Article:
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Biological tapering and sonographic flare in rheumatoid arthritis
  1. Chi-Hua Ko,
  2. Jia-Feng Chen,
  3. Tien-Tsai Cheng,
  4. Han-Ming Lai,
  5. Ying-Chou Chen
  1. Department of Rheumatology, Kaohsiung Chang Gung Memorial Hospital, Chang Gung University College of Medicine, Kaohsiung, Taiwan
  1. Correspondence to Dr Ying-Chou Chen, Department of Rheumatology, Kaohsiung Chang Gung Memorial,Hospital and Chang Gung University College of Medicine, Kaohsiung 833, Taiwan; r820713{at}ms13.hinet.net

Abstract

This study aimed to evaluate the risk of ultrasound-detected synovitis after antitumor necrosis factor (TNF) tapering in patients with rheumatoid arthritis. We recruited patients with rheumatoid arthritis who accepted TNF tapering. Gray-scale synovitis and power Doppler score in bilateral wrists at the dorsal radiolunate joint were evaluated. We defined a sum of bilateral wrist scores of ≥2 as sonographic inflammation. Logistical regression analysis was used to adjust for confounding factors. One hundred and twenty-two patients who received a tapered dose of anti-TNF were enrolled, of whom 96 (78%) had ultrasound-detected synovitis and 26 had no inflammation. There were no significant differences in age, gender, body mass index, antinuclear antibodies, rheumatoid factor or anticitrullinated protein antibodies between the inflammation and non-inflammation groups. Moderate tapering of anti-TNF (tapering 50%) was more common in the patients with ultrasound-detected synovitis than mild tapering (tapering 25%) (68.8% vs 38.5%, p=0.005). After adjusting for age, body mass index, gender and a 28-joint Disease Activity Score, the moderate tapering group still had a higher risk of ultrasound-detected synovitis (OR 5.786, 95% CI 1.986 to 16.852; p=0.001); that is, the moderate tapering group had a 5.786 times higher risk of developing sonographic inflammation than the mild tapering group. The dose of biological tapering was the major determinant of ultrasound synovitis. Patients with moderate tapering had a higher risk of synovitis than those with mild tapering. We recommend not tapering by more than 25% to reduce subclinical inflammation and future joint damage.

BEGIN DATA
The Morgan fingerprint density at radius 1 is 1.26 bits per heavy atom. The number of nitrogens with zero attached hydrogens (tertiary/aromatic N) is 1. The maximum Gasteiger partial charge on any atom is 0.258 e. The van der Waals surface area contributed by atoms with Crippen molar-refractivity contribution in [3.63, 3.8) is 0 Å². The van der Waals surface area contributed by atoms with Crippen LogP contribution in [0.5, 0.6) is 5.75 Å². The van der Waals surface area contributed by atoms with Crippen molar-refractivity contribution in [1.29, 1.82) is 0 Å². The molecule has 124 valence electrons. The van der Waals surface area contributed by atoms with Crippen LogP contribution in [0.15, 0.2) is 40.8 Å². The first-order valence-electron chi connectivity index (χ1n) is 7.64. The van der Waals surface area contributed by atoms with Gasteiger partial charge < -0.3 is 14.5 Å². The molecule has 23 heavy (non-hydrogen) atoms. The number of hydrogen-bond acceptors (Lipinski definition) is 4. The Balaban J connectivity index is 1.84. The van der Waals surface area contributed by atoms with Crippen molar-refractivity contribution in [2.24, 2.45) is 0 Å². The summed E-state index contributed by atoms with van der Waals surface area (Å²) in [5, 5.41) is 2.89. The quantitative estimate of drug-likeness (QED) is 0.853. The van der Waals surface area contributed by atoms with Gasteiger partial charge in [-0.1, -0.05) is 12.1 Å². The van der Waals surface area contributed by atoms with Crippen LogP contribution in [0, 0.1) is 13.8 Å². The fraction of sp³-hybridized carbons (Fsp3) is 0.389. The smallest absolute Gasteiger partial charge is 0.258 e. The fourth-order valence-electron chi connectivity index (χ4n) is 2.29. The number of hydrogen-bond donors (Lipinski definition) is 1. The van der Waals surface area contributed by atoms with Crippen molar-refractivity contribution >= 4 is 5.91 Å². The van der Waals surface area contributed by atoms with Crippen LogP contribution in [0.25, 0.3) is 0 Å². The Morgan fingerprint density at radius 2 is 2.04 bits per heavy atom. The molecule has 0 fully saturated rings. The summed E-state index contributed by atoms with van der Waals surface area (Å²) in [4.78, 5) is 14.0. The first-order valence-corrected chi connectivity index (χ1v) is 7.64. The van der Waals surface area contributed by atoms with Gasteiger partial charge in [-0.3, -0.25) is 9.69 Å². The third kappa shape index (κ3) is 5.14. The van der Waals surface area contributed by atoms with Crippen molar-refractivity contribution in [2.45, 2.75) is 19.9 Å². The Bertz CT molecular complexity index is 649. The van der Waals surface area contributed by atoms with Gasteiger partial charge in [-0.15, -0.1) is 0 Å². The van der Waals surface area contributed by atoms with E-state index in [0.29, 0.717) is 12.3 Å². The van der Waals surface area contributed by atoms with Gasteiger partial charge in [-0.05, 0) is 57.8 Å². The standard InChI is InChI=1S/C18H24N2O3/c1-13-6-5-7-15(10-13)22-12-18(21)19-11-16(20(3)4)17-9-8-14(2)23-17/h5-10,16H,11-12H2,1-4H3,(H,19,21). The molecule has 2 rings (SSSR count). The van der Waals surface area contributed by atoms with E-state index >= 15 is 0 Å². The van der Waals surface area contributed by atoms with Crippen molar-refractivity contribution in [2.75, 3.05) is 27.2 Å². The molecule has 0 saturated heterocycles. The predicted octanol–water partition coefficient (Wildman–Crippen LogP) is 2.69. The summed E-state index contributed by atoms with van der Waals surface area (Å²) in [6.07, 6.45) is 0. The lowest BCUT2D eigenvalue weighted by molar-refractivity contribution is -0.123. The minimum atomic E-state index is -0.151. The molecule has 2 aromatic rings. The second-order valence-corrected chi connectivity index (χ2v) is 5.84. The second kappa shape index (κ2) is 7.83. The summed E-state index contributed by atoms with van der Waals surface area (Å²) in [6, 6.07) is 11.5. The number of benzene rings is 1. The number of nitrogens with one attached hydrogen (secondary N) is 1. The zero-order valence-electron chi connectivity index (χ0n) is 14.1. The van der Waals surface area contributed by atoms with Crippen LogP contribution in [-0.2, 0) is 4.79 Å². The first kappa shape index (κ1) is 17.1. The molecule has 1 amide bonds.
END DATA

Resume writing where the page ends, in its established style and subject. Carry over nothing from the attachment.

• rheumatoid arthritis
  • ultrasound
  • anti-TNF
  • dose reduction
  • risk factor

This is an Open Access article distributed in accordance with the Creative Commons Attribution Non Commercial (CC BY-NC 4.0) license, which permits others to distribute, remix, adapt, build upon this work non-commercially, and license their derivative works on different terms, provided the original work is properly cited and the use is non-commercial. See: http://creativecommons.org/licenses/by-nc/4.0/

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Footnotes

  • Contributors CHK designed and performed the research. JFC performed the ultrasound. TTC and HML provided rheumatoid arthritis care. YCC wrote the final paper.

  • Competing interests None declared.

  • Patient consent Obtained.

  • Ethics approval This study was approved by the Ethics Committee of Kaohsiung Chang Gang Memorial Hospital and was carried out in accordance with the Helsinki Declaration. Ethics approval and consent to participate: this retrospective study was approved by the Institutional Review Board of our hospital and informed consent was waived because of the retrospective nature of this study.

  • Provenance and peer review Not commissioned; externally peer reviewed.

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